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Military Update:'Small' inpatient fee hike of 21percent seen as broken promise

By TOM PHILPOTT | SPECIAL TO STARS AND STRIPES Published: September 30, 2009

Defense health officials didn’t do the Obama administration any favor Wednesday when they announced a “small” increase in the daily fee that military retirees under 65, their families and covered survivors must pay for inpatient care in civilian hospitals under TRICARE Standard starting Oct. 1.

The jump, in fact, for working age retirees and their families is $110 per day, a 20.6 percent increase.

TRICARE Standard is the military’s fee-for-service insurance option. The inpatient cost share for retirees under age 65 and their family members was increased to $645 a day from $535. The actual formula for beneficiaries is $645 a day, or 25 percent of total hospital charges, whichever is less.

Families of active duty members who use Standard for civilian hospital stays will see a more modest increase in their daily charge, from $15.65 a day to $16.30, or $25 per admission, whichever is greater.

The increase for retirees stunned and angered at least one service association.

“This shocking announcement is extremely disappointing, given your public assurances earlier this year that the Defense Department would not be proposing any TRICARE fee increases for [fiscal] 2010,” retired Navy Vice Adm. Norbert R. Ryan Jr., president of the Military Officers Association of America told Defense Secretary Robert Gates. Ryan’s protest letter was sent hours after TRICARE officials unveiled their new inpatient fees for Standard.

Austin Camacho, spokesman for TRICARE Management Activity in Falls Church, Va., said the increase results from a regulation requiring that the Standard “inpatient per diem cost share be calculated so that, in the aggregate, the total cost-sharing amount is equivalent to 25 percent of the CHAMPUS-determined allowable costs for covered services or supplies provided” during inpatient stays in civilian hospitals.

“The regulation also requires that we publish the rates annually, Camacho said. “About three years ago Congress froze the per diem at $535 and later extended the freeze to September 30, 2009. Hence, there is a large increase now that the freeze is no longer in effect.”

MOAA’s criticism, likely to be echoed by other service associations, centers on Gates statements earlier this year that the department wouldn’t be seeking TRICARE fees increases for fiscal 2010. It’s unclear now whether he meant that the department wouldn’t seek any new legislative authority to raise retiree TRICARE fees, as the Bush administration did for the past three years, or whether he meant DoD would keep all fees frozen through the year.

Service associations presumed, from Gates’ statements, that they would not have to lobby Congress again this year to insert language in the defense bill to block fee increases for Standard users through 2010.

“We believe that the only reason the Armed Services Committees didn’t include a similar prohibition in their mark-ups of the FY2010 Defense Authorization Act was that they took Administration assurances on this subject at face value,” Ryan told Gates.

“They believe, as we do, that the current $535 per day retiree inpatient co-pay is already far larger than inpatient co-pays under most civilian insurance plans,” said Ryan, urging Gates to reverse the decision. “We don’t understand how a further 21 percent increase to $645 meets any standard of equity or reasonableness for the most seriously ill and injured beneficiaries to whom it would apply.”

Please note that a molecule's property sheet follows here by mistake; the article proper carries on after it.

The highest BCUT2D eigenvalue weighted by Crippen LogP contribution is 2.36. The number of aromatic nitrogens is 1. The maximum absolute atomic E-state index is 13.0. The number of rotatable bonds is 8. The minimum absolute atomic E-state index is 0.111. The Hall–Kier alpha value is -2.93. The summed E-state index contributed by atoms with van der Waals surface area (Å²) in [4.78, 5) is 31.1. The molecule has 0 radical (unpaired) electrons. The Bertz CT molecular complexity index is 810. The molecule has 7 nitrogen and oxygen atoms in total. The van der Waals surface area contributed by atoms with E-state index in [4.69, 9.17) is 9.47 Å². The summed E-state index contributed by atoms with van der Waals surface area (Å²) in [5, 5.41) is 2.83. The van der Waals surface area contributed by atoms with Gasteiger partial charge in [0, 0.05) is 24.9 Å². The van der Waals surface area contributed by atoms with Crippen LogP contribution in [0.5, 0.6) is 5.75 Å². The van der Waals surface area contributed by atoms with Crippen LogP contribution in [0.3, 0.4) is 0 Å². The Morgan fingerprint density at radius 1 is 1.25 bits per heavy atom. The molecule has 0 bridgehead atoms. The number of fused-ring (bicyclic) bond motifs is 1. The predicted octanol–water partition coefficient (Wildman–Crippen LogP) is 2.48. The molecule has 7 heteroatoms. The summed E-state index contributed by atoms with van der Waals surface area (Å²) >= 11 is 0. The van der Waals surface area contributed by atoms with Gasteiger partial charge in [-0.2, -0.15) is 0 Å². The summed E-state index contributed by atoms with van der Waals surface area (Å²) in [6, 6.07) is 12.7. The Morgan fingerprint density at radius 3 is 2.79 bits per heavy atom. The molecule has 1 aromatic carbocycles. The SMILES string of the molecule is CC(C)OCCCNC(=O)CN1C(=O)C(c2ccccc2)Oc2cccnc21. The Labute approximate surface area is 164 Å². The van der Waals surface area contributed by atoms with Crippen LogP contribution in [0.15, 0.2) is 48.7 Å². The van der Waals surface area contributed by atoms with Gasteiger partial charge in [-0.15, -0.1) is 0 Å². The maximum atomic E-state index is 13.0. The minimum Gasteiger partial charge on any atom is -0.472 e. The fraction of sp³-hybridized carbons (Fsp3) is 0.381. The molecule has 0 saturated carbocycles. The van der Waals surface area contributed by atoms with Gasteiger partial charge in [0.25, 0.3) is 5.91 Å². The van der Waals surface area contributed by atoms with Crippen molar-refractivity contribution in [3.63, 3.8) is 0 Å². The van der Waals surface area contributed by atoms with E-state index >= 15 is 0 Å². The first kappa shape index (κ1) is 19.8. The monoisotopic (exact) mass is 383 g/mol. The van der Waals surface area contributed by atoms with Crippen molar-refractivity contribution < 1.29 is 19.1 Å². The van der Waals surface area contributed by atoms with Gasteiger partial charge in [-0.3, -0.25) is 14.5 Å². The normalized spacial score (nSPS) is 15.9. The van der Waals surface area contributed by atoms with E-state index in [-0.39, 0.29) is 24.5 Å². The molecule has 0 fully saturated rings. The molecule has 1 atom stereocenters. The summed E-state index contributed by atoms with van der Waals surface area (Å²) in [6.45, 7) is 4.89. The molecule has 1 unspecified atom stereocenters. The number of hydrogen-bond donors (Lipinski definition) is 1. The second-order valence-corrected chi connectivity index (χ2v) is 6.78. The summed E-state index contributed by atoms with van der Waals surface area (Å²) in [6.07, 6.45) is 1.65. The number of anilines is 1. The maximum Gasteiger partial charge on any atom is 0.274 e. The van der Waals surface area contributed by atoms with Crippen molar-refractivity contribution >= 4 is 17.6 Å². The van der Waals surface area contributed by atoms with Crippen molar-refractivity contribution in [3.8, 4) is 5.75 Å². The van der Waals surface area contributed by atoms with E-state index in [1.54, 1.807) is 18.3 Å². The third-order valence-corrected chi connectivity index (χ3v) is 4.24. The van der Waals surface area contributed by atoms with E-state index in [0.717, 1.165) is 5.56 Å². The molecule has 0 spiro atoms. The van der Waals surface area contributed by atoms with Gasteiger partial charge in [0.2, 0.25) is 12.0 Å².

The unexpected increase also caught White House political operatives by surprise. It comes amid an emotional debate over national health care reform. The fee increase, and service association criticism, almost certainly will be used by Republicans to deepen doubts about the president’s intentions regarding his health care initiatives.

In his letter, however, Ryan gave Gates the benefit of the doubt.

“Because of your previous assurances, we believe these increases were undertaken without your knowledge or approval,” Ryan told the defense chief. But he urged Gates to “repudiate and overturn this inappropriate and unfair increase.”

Camacho confirmed that the impact of the $110-a-day increase in hospital charges is leavened by the annual $3000 catastrophic cap on TRICARE fees that remains in effect for military beneficiaries. That means the maximum number of days the higher inpatient fees can be charged to Standard plan users is four, for an annual out-of-pocket increase of $440.

Most Standard users hospitalized in civilian facilities actually will pay the higher fee for even fewer days than four. That’s because the catastrophic cap is reached using most out-of-pocket cost under TRICARE Standard including the annual deductible payment, pharmacy co-pays, outpatientcost shares and costsexceeding TRICARE-allowable charges.

TRICARE for Life, the golden supplement to Medicare for retirees and dependents age 65 and older, is unaffected by the new inpatient fees.

Before this year, the largest annual increase in Standard inpatient fees for retirees was 16 percent, from $441 a day to $512, in October 2004.

Retirees and their family members who use Standard for hospital care also pay 25 percent of what TRICARE deems to “allowable charges” for separately billed professional services received as inpatients. They also must cover any costs that exceed allowable TRICARE rates.

Gates said in April that rising costs for military health are "eating the Department alive.” He made clear then that he wanted Congress to allow fees increases. But Gates said the department this year would not be proposing any plan to increase fee and then leave a hole in its health budget on the presumption Congress would agree to the changes.

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